When people receive bad news during the day or experience a negative event, they subconsciously turn to coping mechanisms to help them deal with disappointment, regret or sadness.

Now, researchers at the University of Kent School of Psychology have figured out which coping techniques are most beneficial and which of them leave people feeling down at the end of the day.

Among the best ways to deal with negative events is a positive reframing strategy, wherein a person takes time to view their situation in another light. For instance, if an individual is feeling disappointed that they did not get a job they applied for, they may want to consider that their situation opens the door to unseen opportunities.

Additionally, people who accepted their fate and used humor to deal with their emotions had a tendency to feel better about their negative event by the day's end.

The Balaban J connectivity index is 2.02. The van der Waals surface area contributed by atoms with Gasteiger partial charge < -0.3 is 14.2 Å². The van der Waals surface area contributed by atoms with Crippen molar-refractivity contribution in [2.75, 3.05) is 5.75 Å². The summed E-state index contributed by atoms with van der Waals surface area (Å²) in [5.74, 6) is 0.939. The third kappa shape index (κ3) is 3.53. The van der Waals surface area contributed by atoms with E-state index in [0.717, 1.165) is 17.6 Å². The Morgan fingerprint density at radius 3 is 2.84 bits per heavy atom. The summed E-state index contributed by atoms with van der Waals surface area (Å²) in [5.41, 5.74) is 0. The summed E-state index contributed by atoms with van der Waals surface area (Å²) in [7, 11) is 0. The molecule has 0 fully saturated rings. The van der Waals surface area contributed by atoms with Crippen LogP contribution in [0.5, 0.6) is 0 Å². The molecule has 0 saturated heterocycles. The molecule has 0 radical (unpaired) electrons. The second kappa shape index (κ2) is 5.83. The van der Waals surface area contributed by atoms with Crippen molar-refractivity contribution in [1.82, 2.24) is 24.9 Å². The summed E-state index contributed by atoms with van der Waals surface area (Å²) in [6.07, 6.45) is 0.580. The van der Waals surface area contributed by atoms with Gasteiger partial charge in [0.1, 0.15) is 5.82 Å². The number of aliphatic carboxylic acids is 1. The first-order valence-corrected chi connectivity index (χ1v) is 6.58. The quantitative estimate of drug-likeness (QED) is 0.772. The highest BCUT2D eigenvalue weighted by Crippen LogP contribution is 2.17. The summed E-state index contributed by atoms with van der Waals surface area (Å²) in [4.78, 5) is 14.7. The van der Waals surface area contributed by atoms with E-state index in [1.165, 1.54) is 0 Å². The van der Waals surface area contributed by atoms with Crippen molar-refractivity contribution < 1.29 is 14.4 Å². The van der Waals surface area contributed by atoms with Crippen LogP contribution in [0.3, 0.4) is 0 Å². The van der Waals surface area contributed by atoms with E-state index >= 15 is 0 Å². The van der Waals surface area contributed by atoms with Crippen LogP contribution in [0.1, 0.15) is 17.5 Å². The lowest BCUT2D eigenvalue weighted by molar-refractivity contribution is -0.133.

"It's no use ruminating about small failures and setbacks and drag yourself further down," said researcher Joachim Stoeber. "Instead it is more helpful to try to accept what happened, look for positive aspects and – if it is a small thing – have a laugh about it."

Conversely, individuals who relied on others to make them feel better, vented verbally, disengaged from their situation, denied that a negative event happened or blamed themselves were more likely to carry the weight of their shoulders throughout the day.

Finding your life purpose may be difficult at times, but these findings suggest that thinking positively may help individuals to think more clearly about life's events and see the possibilities in seemingly negative events. Meditation techniques for stress may be helpful in doing this.